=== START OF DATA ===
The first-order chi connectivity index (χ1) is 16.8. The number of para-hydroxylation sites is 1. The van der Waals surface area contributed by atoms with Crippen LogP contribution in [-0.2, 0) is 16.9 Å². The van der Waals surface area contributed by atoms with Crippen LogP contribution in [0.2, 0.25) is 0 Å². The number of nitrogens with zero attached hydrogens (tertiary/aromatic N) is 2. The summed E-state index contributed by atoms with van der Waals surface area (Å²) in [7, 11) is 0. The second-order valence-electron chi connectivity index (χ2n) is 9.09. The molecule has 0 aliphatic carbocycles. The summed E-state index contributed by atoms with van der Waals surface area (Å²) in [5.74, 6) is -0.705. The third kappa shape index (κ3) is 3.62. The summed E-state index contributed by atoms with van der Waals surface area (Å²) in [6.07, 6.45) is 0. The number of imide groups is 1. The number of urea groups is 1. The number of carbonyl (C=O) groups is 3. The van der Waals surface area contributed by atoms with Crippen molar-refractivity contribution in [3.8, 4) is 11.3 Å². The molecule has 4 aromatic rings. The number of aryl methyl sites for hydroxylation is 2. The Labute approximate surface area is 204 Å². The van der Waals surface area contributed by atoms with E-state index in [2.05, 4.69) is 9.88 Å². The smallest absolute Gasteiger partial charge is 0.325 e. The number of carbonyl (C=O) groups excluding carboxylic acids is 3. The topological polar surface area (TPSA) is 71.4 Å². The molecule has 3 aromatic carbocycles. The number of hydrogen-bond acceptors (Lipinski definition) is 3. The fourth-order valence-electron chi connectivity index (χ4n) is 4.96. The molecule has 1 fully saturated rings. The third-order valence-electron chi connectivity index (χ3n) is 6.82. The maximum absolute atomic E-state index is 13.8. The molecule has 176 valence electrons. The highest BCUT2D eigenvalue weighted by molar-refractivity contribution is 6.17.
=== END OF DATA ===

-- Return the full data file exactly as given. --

The first-order chi connectivity index (χ1) is 16.8. The number of para-hydroxylation sites is 1. The van der Waals surface area contributed by atoms with Crippen LogP contribution in [-0.2, 0) is 16.9 Å². The van der Waals surface area contributed by atoms with Crippen LogP contribution in [0.2, 0.25) is 0 Å². The number of nitrogens with zero attached hydrogens (tertiary/aromatic N) is 2. The summed E-state index contributed by atoms with van der Waals surface area (Å²) in [7, 11) is 0. The second-order valence-electron chi connectivity index (χ2n) is 9.09. The molecule has 0 aliphatic carbocycles. The summed E-state index contributed by atoms with van der Waals surface area (Å²) in [5.74, 6) is -0.705. The third kappa shape index (κ3) is 3.62. The summed E-state index contributed by atoms with van der Waals surface area (Å²) in [6.07, 6.45) is 0. The number of imide groups is 1. The number of urea groups is 1. The number of carbonyl (C=O) groups is 3. The van der Waals surface area contributed by atoms with Crippen molar-refractivity contribution in [3.8, 4) is 11.3 Å². The molecule has 4 aromatic rings. The number of aryl methyl sites for hydroxylation is 2. The Labute approximate surface area is 204 Å². The van der Waals surface area contributed by atoms with E-state index in [2.05, 4.69) is 9.88 Å². The smallest absolute Gasteiger partial charge is 0.325 e. The number of carbonyl (C=O) groups excluding carboxylic acids is 3. The topological polar surface area (TPSA) is 71.4 Å². The molecule has 3 aromatic carbocycles. The number of hydrogen-bond acceptors (Lipinski definition) is 3. The fourth-order valence-electron chi connectivity index (χ4n) is 4.96. The molecule has 1 fully saturated rings. The third-order valence-electron chi connectivity index (χ3n) is 6.82. The maximum absolute atomic E-state index is 13.8. The molecule has 176 valence electrons. The highest BCUT2D eigenvalue weighted by molar-refractivity contribution is 6.17.